Student Loan Refinancing
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Managing Your Student Loan Debt
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Parent’s Guide to Student Loans
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Student Loan Process Checklist
Student Loan Refinance 101
Student Loan Glossary
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Federal and private student loans often come with a repayment term of 10 years or longer. But even though you have that long to pay back your college debt, there are advantages to paying it off ahead of schedule.
In this quick guide, you’ll learn how to pay off student loans in 5 years or even less, and if it makes sense for your budget and financial goals.
Paying off student loans in 5 years or less is no easy task, but depending on your financial situation, it may be doable. Even if you can’t manage meeting that timeline, you may still be able to save money on interest and become debt-free sooner than expected.
You may be tempted to jump in and start increasing your monthly payments, but your repayment plan could be much more effective if you take a step back and look at your bigger financial picture.
To start, consider your goals. Do you want to pay off student loan debt in 5 years or less? Or do you simply want to get rid of it a little sooner than planned?
Refinancing to a lower rate today may get you on track to save thousands over the life of your loan, and allow you to move on to what’s next.
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As you think about what could work for your budget, focus on why you want to pay off your debt early to help you maintain motivation. Maybe you want to buy a home, have kids, or go on a dream vacation. Or you may just want to enjoy the relief of not carrying that burden everywhere you go. Whatever it is, make it concrete so you have something to look forward to.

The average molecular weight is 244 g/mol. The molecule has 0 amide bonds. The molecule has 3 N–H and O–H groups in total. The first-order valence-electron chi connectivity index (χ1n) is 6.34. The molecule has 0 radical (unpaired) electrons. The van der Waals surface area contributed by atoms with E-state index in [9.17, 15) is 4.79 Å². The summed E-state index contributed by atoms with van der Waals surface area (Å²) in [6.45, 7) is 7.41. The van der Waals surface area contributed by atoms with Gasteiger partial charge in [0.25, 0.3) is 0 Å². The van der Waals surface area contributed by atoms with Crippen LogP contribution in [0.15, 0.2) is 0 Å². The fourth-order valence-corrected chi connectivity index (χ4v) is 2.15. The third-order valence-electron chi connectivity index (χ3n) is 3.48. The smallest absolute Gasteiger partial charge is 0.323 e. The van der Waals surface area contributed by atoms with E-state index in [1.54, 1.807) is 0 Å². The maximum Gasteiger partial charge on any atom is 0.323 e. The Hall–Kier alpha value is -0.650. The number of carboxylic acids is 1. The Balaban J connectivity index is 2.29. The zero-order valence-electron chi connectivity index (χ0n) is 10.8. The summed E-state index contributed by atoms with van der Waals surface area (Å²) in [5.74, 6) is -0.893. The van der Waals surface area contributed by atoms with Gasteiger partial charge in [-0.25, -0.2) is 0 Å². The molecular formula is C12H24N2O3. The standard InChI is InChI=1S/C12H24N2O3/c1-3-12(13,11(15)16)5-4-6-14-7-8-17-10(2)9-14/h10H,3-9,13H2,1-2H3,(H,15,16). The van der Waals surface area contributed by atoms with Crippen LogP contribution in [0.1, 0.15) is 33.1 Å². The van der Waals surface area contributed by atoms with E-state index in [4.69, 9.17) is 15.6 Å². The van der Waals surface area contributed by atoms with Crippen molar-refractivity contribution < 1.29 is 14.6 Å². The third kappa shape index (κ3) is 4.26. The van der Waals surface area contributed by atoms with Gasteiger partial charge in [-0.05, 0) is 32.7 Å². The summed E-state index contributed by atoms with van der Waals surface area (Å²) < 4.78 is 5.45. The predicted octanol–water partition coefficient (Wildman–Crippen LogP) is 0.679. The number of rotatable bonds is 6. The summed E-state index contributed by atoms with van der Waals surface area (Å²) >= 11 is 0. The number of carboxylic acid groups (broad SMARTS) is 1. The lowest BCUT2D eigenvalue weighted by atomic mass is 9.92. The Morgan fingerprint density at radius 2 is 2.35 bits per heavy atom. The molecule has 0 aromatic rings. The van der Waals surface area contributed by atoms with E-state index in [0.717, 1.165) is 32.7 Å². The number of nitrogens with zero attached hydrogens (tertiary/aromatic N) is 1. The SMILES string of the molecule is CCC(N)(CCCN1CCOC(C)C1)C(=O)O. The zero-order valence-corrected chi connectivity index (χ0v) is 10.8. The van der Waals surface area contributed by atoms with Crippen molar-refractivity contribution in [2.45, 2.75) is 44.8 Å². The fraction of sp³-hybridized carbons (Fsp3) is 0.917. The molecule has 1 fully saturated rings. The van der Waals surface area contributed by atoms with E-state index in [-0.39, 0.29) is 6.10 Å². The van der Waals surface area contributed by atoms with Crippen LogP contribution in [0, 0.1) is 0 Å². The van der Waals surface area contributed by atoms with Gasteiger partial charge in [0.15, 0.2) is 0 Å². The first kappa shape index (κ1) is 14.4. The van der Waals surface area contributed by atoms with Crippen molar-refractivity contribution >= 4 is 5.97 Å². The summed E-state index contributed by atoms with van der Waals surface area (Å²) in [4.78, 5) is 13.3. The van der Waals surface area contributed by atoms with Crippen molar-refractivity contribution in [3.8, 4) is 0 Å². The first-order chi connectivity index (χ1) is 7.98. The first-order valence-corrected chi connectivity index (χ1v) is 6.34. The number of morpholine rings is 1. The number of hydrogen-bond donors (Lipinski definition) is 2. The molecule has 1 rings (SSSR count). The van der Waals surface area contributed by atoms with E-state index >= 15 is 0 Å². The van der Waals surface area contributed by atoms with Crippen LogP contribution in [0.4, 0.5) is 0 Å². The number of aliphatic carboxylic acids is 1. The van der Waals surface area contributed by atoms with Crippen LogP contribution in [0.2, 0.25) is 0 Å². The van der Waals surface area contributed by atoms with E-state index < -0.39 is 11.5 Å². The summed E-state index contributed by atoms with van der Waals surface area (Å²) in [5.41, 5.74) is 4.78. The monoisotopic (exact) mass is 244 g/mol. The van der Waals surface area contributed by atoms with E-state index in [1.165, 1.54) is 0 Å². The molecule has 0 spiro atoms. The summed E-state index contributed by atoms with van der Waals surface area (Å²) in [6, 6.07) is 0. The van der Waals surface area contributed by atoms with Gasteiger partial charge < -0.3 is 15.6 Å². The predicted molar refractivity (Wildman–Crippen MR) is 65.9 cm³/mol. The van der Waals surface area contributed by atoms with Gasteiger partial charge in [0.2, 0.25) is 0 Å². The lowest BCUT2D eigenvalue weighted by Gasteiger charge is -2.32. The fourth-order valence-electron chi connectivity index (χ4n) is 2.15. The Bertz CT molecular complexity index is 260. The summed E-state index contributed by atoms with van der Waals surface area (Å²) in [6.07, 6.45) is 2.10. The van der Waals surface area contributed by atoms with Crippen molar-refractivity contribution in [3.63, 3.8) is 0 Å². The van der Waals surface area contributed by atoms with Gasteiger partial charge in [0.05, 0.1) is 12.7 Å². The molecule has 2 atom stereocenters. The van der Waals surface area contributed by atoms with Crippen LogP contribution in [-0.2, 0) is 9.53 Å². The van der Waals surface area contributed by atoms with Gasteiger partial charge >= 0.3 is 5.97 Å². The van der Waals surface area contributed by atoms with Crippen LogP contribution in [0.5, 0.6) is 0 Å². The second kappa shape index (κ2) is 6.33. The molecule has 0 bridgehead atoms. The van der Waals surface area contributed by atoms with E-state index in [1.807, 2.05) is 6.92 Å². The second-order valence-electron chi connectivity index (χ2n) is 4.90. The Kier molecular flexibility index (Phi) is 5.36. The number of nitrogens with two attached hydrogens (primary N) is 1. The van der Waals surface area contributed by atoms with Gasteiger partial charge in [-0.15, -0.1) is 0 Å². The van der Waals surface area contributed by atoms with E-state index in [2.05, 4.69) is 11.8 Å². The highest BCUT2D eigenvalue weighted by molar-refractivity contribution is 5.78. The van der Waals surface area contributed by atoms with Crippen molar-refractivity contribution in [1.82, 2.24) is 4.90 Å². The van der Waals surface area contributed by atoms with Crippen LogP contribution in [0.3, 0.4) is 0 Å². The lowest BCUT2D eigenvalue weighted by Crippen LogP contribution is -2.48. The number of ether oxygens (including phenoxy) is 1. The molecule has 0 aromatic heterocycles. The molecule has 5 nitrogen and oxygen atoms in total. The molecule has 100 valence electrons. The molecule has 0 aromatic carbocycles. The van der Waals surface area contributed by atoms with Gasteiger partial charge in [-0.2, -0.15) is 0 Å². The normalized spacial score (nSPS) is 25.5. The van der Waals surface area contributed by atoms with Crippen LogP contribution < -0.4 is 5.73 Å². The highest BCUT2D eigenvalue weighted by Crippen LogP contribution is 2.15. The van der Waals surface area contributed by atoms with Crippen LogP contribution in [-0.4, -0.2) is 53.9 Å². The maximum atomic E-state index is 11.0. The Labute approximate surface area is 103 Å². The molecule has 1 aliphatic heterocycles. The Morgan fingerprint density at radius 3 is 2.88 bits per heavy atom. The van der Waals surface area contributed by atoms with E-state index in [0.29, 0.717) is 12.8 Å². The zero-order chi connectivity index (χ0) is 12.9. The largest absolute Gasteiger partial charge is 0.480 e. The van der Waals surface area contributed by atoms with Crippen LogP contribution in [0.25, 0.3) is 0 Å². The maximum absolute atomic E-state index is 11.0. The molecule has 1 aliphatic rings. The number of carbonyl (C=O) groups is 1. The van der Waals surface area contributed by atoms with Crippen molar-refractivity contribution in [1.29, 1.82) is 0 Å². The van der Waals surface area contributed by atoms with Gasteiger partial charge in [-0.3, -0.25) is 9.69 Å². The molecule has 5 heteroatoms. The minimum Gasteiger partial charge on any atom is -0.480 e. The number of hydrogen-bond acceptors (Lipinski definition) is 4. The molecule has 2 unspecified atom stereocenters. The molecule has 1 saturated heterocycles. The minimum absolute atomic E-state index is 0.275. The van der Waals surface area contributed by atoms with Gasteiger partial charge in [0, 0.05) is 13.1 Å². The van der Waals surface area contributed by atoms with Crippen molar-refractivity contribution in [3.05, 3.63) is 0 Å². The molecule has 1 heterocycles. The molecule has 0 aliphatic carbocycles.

Before you get into the nitty-gritty of budgeting, think about whether you could save money and meet your pay off goals by refinancing your student loans.
If you qualify, student loan refinancing may allow you to get a lower interest rate than what you’re already paying. You’ll also have the option to choose a new repayment term. So if paying off student loans in 5 years is your goal, you can request a loan with a 5-year repayment term instead of one that matches your current repayment term.
Once you do that, you won’t have much extra work to achieve your goal — simply make your new payment every month as usual.
Before you pick a lender, though, take some time to shop around to compare rates and terms from several lenders. To make this process simple and quick, use Purefy’s rate comparison tool which provides rate offers from multiple lenders in one convenient place — with one easy form.
If you don’t qualify for student loan refinancing or you wouldn’t be able to afford the higher monthly payment that’s associated with a shorter term, skip this step and move onto the next one.
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Once you have an idea of when you want to be debt-free and whether refinancing can help you do it, set up a budget to help you achieve your goal.